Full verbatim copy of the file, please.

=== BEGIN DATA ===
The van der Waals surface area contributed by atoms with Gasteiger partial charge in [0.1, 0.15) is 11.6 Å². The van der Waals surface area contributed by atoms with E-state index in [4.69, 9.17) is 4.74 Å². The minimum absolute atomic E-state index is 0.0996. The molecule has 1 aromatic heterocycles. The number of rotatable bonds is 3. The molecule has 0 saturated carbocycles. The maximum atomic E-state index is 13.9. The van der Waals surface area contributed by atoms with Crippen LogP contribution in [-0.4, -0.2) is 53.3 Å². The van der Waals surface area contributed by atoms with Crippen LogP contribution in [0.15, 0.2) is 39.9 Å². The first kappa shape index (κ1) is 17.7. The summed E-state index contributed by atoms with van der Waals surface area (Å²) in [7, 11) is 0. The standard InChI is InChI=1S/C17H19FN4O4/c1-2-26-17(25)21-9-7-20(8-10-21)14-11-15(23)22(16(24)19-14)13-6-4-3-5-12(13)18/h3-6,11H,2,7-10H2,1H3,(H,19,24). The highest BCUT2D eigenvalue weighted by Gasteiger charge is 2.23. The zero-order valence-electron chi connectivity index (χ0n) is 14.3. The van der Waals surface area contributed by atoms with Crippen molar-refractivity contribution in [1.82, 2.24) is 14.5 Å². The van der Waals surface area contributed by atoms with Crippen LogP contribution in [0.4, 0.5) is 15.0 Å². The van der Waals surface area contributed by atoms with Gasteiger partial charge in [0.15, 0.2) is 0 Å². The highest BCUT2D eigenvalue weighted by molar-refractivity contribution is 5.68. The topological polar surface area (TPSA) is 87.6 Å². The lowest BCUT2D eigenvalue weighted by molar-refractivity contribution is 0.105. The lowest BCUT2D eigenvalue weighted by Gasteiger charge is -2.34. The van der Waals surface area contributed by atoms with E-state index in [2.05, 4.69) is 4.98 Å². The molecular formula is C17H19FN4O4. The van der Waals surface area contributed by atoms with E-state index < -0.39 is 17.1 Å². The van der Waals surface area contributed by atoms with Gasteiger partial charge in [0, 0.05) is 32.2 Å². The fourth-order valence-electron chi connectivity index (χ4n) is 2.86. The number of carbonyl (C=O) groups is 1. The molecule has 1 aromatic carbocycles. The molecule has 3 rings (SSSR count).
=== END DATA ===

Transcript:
The van der Waals surface area contributed by atoms with Gasteiger partial charge in [0.1, 0.15) is 11.6 Å². The van der Waals surface area contributed by atoms with E-state index in [4.69, 9.17) is 4.74 Å². The minimum absolute atomic E-state index is 0.0996. The molecule has 1 aromatic heterocycles. The number of rotatable bonds is 3. The molecule has 0 saturated carbocycles. The maximum atomic E-state index is 13.9. The van der Waals surface area contributed by atoms with Crippen LogP contribution in [-0.4, -0.2) is 53.3 Å². The van der Waals surface area contributed by atoms with Crippen LogP contribution in [0.15, 0.2) is 39.9 Å². The first kappa shape index (κ1) is 17.7. The summed E-state index contributed by atoms with van der Waals surface area (Å²) in [7, 11) is 0. The standard InChI is InChI=1S/C17H19FN4O4/c1-2-26-17(25)21-9-7-20(8-10-21)14-11-15(23)22(16(24)19-14)13-6-4-3-5-12(13)18/h3-6,11H,2,7-10H2,1H3,(H,19,24). The highest BCUT2D eigenvalue weighted by Gasteiger charge is 2.23. The zero-order valence-electron chi connectivity index (χ0n) is 14.3. The van der Waals surface area contributed by atoms with Crippen molar-refractivity contribution in [1.82, 2.24) is 14.5 Å². The van der Waals surface area contributed by atoms with Crippen LogP contribution in [0.4, 0.5) is 15.0 Å². The van der Waals surface area contributed by atoms with Gasteiger partial charge in [0.15, 0.2) is 0 Å². The highest BCUT2D eigenvalue weighted by molar-refractivity contribution is 5.68. The topological polar surface area (TPSA) is 87.6 Å². The lowest BCUT2D eigenvalue weighted by molar-refractivity contribution is 0.105. The lowest BCUT2D eigenvalue weighted by Gasteiger charge is -2.34. The van der Waals surface area contributed by atoms with E-state index in [2.05, 4.69) is 4.98 Å². The molecular formula is C17H19FN4O4. The van der Waals surface area contributed by atoms with E-state index < -0.39 is 17.1 Å². The van der Waals surface area contributed by atoms with Gasteiger partial charge in [0, 0.05) is 32.2 Å². The fourth-order valence-electron chi connectivity index (χ4n) is 2.86. The number of carbonyl (C=O) groups is 1. The molecule has 1 aromatic carbocycles. The molecule has 3 rings (SSSR count).